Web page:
b.     Can you provide any advice to other groups looking to start their own community garden?

Be cognizant of our lessons learned.

Breastfeeding: Fulfilling an Islamic Duty & Environmental Stewardship

By Khairoon Abbas

My second child turns two years old this month and it’s an emotional moment for me. I am filled with pride seeing my toddler grow, hearing his sweet little voice sing his ABCs and call for mama. Yet I am teary-eyed as I realise our two wonderful years of breastfeeding is coming to what feels like an abrupt end. The four years I have spent breastfeeding my two children have allowed me to reflect upon the spiritual significance of breastfeeding, particularly as a Muslim mother. In fact, this journey has brought me closer to Islam. With every passing month of breastfeeding, I, like millions of Muslim mothers around the world, am reminded of how Islam guides and encourages us to give our children the best nourishment in their early years through breastfeeding.

Breastfeeding and Islam

After my first child was born in 2012, I struggled to breastfeed him and I was very close to giving up. In between my son’s piercing cries and my moments of desperation, I turned to Allah in prayer, beseeching guidance. If breastfeeding was a natural act, why was it challenging? I remembered the wise words of my grandmother who lovingly reminded me that it is the child’s entitled right to breastfeed and that I should persevere.

In fact, the Holy Qur’an and various traditions place utmost importance on breastfeeding. It is narrated from the Prophet (PBUH): “Allāh (SWT) has placed the sustenance (rizq) of the child in the two breasts of the mother, in one is his water, and in the other his food.” In the mother’s body, Allah (SWT) has created a remarkable system of feeding a child in the most beneficial way. It is narrated from the Prophet (PBUH) that “For a child, there is no milk better than the milk of the mother” (Mustadrak al-Wasāil, vol. 15, pg. 156).

“Mothers may breastfeed their children two complete years for whoever wishes to complete the nursing [period].” Qur’an 2:233

Breastfeeding not only provides the optimal nutrients for the baby’s growth and development, but it also creates an extraordinary bond between a mother and child. Like Islam, national and international health organizations such as Health Canada and the World Health Organization recognize breastfeeding as the normal and unparalleled method of feeding infants and mothers are advised to breastfeed - exclusively for the first six months, and sustained for up to two years or longer with appropriate complementary feeding. The more I breastfed and read about the benefits of breastfeeding to both mother and child, I realized that breastfeeding goes beyond a religious duty or obligation.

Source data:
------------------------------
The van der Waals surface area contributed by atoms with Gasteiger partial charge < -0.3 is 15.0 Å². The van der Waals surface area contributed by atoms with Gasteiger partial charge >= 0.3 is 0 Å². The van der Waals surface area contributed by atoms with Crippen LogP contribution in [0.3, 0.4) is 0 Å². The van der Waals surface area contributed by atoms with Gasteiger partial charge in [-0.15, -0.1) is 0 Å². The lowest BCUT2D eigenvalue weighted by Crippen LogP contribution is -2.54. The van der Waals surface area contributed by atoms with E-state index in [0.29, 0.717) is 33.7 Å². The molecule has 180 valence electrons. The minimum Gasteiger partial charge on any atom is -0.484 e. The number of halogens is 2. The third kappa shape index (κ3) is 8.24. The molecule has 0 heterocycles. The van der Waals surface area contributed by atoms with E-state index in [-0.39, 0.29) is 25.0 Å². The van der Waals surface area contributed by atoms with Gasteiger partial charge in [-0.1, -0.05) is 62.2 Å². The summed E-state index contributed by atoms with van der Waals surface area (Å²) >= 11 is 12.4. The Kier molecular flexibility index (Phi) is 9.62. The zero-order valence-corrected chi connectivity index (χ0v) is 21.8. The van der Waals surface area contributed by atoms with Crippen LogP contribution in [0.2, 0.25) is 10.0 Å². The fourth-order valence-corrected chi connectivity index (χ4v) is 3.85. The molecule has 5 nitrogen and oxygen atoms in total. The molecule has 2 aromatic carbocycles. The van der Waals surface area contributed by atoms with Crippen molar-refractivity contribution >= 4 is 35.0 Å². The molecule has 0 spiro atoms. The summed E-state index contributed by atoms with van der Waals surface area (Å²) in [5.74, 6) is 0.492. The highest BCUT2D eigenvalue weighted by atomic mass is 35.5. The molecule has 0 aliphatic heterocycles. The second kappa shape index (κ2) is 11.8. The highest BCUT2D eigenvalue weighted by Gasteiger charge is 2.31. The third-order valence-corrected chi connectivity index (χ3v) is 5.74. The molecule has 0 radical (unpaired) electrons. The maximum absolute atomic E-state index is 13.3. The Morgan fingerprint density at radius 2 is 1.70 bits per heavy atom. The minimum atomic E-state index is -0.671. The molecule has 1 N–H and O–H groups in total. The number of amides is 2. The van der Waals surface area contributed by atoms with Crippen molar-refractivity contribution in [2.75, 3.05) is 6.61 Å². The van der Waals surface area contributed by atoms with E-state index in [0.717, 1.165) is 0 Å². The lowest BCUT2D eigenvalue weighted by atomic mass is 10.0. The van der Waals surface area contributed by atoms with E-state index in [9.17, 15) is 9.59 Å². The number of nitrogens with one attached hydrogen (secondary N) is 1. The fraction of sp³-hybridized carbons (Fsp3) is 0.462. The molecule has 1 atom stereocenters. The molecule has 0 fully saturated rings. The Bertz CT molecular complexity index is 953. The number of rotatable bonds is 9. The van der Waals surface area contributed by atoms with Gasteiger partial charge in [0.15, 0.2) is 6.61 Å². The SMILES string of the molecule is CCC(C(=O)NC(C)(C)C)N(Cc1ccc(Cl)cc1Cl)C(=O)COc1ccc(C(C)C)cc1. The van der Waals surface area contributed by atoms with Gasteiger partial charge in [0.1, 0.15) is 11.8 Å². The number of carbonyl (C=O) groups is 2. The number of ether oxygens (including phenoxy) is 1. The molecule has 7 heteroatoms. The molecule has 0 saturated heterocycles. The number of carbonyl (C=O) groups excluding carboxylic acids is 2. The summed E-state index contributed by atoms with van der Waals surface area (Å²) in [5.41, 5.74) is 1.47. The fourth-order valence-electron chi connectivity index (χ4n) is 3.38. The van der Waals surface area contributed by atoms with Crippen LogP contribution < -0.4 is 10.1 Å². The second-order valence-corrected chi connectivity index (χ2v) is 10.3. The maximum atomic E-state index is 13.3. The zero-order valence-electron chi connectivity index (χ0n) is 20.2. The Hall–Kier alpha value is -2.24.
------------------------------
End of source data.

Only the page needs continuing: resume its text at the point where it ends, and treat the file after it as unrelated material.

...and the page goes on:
Breastfeeding and the environment

Breastfeeding offers countless environmental benefits. It is both environmentally-friendly and is an invaluable renewable resource. Breastfeeding is also one of the most environmentally sound food sources available no matter where you live in this world, whether you are in a rural Morocco or urban Canada. Firstly, breastfeeding does not waste scarce resources or produce pollution. Secondly, breastmilk is produced by the mother and given to the baby with a zero ecological and carbon footprint. And thirdly, breastfeeding requires no packaging, shipping, transport or disposal and therefore, there is less waste going to landfills.

As a communications professional who spent seven years working as a sustainable lifestyles consultant for the United Nations, I remain continually intrigued by how our daily actions impact the environment. My work involved researching, writing and training young people and educators on how to incorporate sustainable lifestyle choices in their daily lives at a time when the Earth’s resources are being depleted faster than they can be replenished. This work enabled me to recognize humanity’s crucial role in adopting more sustainable ways of living that are in harmony with our communities and nature.

Islam encourages environmental stewardship, particularly given our role as caretakers of the environment. We all have a responsibility to take care of our planet and protect it as much as we possibly can. Science tells us that If we continue the same consumption patterns, by 2030, just 13 years from now, we will need two planet Earths to support all 8.5 billion of us. This is a stark reminder that the time to change and take action for a better, cleaner and greener environment, one that is well within the Earth’s bounds, is now. As individuals, that action begins in our homes, in the food we eat, and the way we feed our children.


Khairoon Abbas holds a bachelor's degree in communications and a master's degree in journalism and has spent many years (2009-2016) working as a consultant with the United Nations Environment Programme. Khairoon currently lives in Richmond Hill, Canada. 


By Nouman Khalil

This year, Peel, Halton and Toronto’s Muslim community is celebrating environment-friendly Ramadan by saying "no" to disposable bottles from sunset to sunrise.

The fasting month of Ramadan begins next weekend, May 27-28. It’s the Islamic month in which holy Qur’an was revealed to the Prophet Muhammad (peace be upon him) and the revelation occurred during one of the last 10 nights, called Laylat Al-Qadr.

To reap maximum reward in this month, benefit others and protect the environment, TorontoMuslims — a project of DawaNet, a Mississauga-based nonprofit organization committed to community service, outreach and development — launched a pilot project called the #Waste Free Ramadan campaign to encourage all community members not to send plastic bottles to landfills.